You can almost hear the air going out of the Ontario economy with news like this:


75% of small businesses see no hiring in 2014
90% have no expansion plans

So with such a major part of the economy flatlining, where, exactly, will the energy come from to prevent a faster deflation of the RE bubble?

#17 Figmund Sreaud on 10.13.13 at 9:32 pm

“It does not matter how many times something succeeds, if failure is too great to bear.” – The Black Swan.

I suspect, probability of the next swan being black is rather low, but I also suspect if it is black, consequences will be severe. No?


#18 FTP - First Time Poster on 10.13.13 at 9:33 pm

The U.S. is no more in a recovery mode than Richard Simmons is going to go straight. If that were the case, why are major US corporations slashing their payrolls all while recording record profits? Because they’re counting the shrinkage in payroll as profit – its not and it only buys them a few more quarters of positive numbers. Wal-Mart is a prime example – and even their numbers are down. You’re missing the big picture Garth – gold bugs, doomers, etc, aside.

The real issue here, isn’t the debt ceiling, its the global debt burden world wide. It’s the agreement amongst the G-20 to hunt down taxes globally. You’re under the assumption that the “bail in” has to do with banks defaulting – it doesn’t, it has to do with being able to push public debts on private pensions and wealth funds.

One only needs to look at the U.S. and the tax grab they’re doing by “nationalizing” (aka: seizing) private pension funds to pay debts to see what is coming down the pipe. Do you honestly think that the bail-in clause passed by Parliament was a rainy day bill? I doubt it. The truth is that the middle class is being squeezed by higher taxes, higher costs of living and a smaller paycheck at the end of the day. It’s self evident in the declining profits of some of the largest global corporations – McDonalds and Wal-Mart just to name two.

If that weren’t enough, 2013 will undoubtedly go down as one of the worst years for natural disasters (ie: Alberta floods at $5B) so insurance premiums are set to rise. And all of this is on top of a world of declining natural resources as evidenced in this presentation here: http://www.youtube.com/watch?feature=player_profilepage&v=8WBiTnBwSWc

You’re a bright individual and an excellent writer and orator, however, this time you continue to be off the mark. You’re cherry picking your sources and failing to see the big picture.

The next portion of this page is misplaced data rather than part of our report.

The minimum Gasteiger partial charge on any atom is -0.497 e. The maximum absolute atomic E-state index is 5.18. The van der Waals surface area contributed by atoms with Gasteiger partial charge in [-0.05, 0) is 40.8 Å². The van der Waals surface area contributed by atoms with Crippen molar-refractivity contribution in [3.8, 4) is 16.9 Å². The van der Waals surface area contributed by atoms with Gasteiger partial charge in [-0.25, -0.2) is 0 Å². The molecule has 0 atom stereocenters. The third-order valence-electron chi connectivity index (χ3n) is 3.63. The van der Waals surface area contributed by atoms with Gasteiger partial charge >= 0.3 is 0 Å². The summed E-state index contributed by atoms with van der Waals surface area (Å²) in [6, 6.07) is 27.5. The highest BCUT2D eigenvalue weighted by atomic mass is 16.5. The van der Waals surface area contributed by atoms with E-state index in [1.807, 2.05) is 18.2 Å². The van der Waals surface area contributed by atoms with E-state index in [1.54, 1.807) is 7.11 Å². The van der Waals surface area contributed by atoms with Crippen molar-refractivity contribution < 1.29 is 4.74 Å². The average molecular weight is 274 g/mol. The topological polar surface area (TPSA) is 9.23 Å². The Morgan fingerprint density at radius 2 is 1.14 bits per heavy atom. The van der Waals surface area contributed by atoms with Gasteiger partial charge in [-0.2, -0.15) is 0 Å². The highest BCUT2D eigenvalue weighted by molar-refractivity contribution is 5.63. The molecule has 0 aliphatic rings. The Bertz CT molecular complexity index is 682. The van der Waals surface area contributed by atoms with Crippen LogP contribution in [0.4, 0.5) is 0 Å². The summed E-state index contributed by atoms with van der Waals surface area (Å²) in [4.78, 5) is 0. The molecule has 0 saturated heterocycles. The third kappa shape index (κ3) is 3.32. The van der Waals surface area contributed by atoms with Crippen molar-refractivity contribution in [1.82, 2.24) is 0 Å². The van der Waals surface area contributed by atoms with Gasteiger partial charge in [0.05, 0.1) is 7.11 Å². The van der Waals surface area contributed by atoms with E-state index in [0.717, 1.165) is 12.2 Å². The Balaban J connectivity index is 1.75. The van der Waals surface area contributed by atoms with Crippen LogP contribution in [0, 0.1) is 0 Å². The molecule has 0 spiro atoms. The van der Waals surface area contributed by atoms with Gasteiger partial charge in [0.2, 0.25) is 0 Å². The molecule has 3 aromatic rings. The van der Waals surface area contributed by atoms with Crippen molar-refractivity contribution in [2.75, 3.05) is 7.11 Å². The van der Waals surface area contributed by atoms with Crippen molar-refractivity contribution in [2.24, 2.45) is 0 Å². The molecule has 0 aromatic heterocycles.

Have a nice conspiracy. — Garth

#19 john m on 10.13.13 at 9:41 pm

“That was October 19th, 1987, when I was just five.”…..lol

#20 Ottawanian on 10.13.13 at 9:53 pm

This is all just trying to predict the future with only 1% of the facts. These guys know things we don’t. It is best to watch this from afar and play with others people’s money. If you are investing your only future, thinking you know what will come next you will fail. What Washington needs right now is 3 feet of snow. What investors need is a history lesson on what has happened to every other economy that has been through this. The “but it is different here” has been tried and I am surprised people still fall for it. Hawks are watching this and they don’t play nice. The US will not fail because they can easily bring everyone else down to their level. The US will not fail because too many stupid people have too many guns. I predict the unpredictable will happen and it will be of no surprise or news worthy. But every Americanadian will become a little poorer. Nobody really cares or notices.

#21 juno on 10.13.13 at 9:56 pm

You can’t run out when you can create it out of thin air.

Kudo’s to the USA for creating this infrastructure. Basically they provide the world with nothing for their goods and resources.

When will the world open their eyes and get the US to back their dollars with something!

#22 Stomper on 10.13.13 at 10:07 pm

“How about the biggest one-day stock massacre in history? That was October 19th, 1987, when I was just five. ”

I hate to tell you this BUT you have either led a very fast life or the stress of this blog is taking it’s toll!!!!

#23 not 1st on 10.13.13 at 10:11 pm

The US is solvent, and will stay that way. Period. — Garth

Your definition of solvent is radically skewed. Basically the U.S. “solvency” is running the printing press faster than the debt which is already on an exponential path. 10 trillion added in 5 years. Math is the one true master and the U.S. will find that out sooner or later.

We’ll both be dead. And your grandchildren. — Garth

#24 WJR on 10.13.13 at 10:20 pm

You were 5 in 1987? You’ve aged gracefully…………

#25 tigerbaby on 10.13.13 at 10:24 pm

> The Roman Empire lasted centuries longer than the US has, and still fell.

we’ve all heard of “The market can stay irrational longer than you can stay solvent”, and here is the second part: “The empire can stay afloat longer than you can stay alive.”

#26 Cristian on 10.13.13 at 10:27 pm